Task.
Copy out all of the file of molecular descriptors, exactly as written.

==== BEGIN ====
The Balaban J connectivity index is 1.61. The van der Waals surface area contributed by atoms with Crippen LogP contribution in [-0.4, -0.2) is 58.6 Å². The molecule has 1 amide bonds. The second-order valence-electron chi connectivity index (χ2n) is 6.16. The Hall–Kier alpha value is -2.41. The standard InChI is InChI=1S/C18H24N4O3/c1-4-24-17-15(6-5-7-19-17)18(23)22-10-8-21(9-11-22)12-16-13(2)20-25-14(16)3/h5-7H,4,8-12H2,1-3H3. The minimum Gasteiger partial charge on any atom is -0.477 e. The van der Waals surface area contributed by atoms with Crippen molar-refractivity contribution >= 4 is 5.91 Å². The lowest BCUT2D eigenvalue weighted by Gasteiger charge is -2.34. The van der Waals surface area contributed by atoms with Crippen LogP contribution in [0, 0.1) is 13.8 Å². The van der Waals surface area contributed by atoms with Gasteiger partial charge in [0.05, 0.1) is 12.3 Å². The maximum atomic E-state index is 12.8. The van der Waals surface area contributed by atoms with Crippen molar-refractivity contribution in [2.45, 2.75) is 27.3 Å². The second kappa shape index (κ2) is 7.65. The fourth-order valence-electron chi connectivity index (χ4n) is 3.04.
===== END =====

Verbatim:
The Balaban J connectivity index is 1.61. The van der Waals surface area contributed by atoms with Crippen LogP contribution in [-0.4, -0.2) is 58.6 Å². The molecule has 1 amide bonds. The second-order valence-electron chi connectivity index (χ2n) is 6.16. The Hall–Kier alpha value is -2.41. The standard InChI is InChI=1S/C18H24N4O3/c1-4-24-17-15(6-5-7-19-17)18(23)22-10-8-21(9-11-22)12-16-13(2)20-25-14(16)3/h5-7H,4,8-12H2,1-3H3. The minimum Gasteiger partial charge on any atom is -0.477 e. The van der Waals surface area contributed by atoms with Crippen molar-refractivity contribution >= 4 is 5.91 Å². The lowest BCUT2D eigenvalue weighted by Gasteiger charge is -2.34. The van der Waals surface area contributed by atoms with Crippen LogP contribution in [0, 0.1) is 13.8 Å². The van der Waals surface area contributed by atoms with Gasteiger partial charge in [0.05, 0.1) is 12.3 Å². The maximum atomic E-state index is 12.8. The van der Waals surface area contributed by atoms with Crippen molar-refractivity contribution in [2.45, 2.75) is 27.3 Å². The second kappa shape index (κ2) is 7.65. The fourth-order valence-electron chi connectivity index (χ4n) is 3.04.